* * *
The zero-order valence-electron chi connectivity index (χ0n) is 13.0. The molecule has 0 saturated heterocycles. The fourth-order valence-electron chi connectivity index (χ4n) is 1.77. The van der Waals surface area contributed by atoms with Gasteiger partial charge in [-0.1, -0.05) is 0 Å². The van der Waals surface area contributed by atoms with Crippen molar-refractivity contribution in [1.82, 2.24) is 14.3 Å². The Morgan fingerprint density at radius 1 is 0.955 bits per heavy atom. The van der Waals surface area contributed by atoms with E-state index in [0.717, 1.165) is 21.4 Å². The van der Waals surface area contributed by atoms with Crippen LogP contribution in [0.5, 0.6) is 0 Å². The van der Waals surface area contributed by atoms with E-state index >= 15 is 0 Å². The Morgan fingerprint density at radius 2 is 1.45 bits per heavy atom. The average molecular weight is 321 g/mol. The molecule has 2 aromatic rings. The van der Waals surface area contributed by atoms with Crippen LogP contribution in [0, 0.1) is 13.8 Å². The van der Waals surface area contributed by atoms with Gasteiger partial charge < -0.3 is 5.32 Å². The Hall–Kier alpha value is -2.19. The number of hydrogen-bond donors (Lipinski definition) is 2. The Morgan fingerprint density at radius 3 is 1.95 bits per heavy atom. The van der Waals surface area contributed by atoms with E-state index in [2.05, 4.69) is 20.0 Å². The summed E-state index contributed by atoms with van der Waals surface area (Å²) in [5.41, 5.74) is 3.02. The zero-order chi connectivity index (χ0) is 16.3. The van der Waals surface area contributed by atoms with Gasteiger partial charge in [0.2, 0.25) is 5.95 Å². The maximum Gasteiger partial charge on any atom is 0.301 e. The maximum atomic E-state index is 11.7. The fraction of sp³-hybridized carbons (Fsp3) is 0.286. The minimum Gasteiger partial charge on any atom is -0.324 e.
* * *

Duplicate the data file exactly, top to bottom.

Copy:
The zero-order valence-electron chi connectivity index (χ0n) is 13.0. The molecule has 0 saturated heterocycles. The fourth-order valence-electron chi connectivity index (χ4n) is 1.77. The van der Waals surface area contributed by atoms with Gasteiger partial charge in [-0.1, -0.05) is 0 Å². The van der Waals surface area contributed by atoms with Crippen molar-refractivity contribution in [1.82, 2.24) is 14.3 Å². The Morgan fingerprint density at radius 1 is 0.955 bits per heavy atom. The van der Waals surface area contributed by atoms with E-state index in [0.717, 1.165) is 21.4 Å². The van der Waals surface area contributed by atoms with Crippen LogP contribution in [0.5, 0.6) is 0 Å². The van der Waals surface area contributed by atoms with E-state index >= 15 is 0 Å². The Morgan fingerprint density at radius 2 is 1.45 bits per heavy atom. The average molecular weight is 321 g/mol. The molecule has 2 aromatic rings. The van der Waals surface area contributed by atoms with Crippen LogP contribution in [0, 0.1) is 13.8 Å². The van der Waals surface area contributed by atoms with Gasteiger partial charge < -0.3 is 5.32 Å². The Hall–Kier alpha value is -2.19. The number of hydrogen-bond donors (Lipinski definition) is 2. The Morgan fingerprint density at radius 3 is 1.95 bits per heavy atom. The van der Waals surface area contributed by atoms with E-state index in [2.05, 4.69) is 20.0 Å². The summed E-state index contributed by atoms with van der Waals surface area (Å²) in [5.41, 5.74) is 3.02. The zero-order chi connectivity index (χ0) is 16.3. The van der Waals surface area contributed by atoms with Gasteiger partial charge in [0.2, 0.25) is 5.95 Å². The maximum Gasteiger partial charge on any atom is 0.301 e. The maximum atomic E-state index is 11.7. The fraction of sp³-hybridized carbons (Fsp3) is 0.286. The minimum Gasteiger partial charge on any atom is -0.324 e.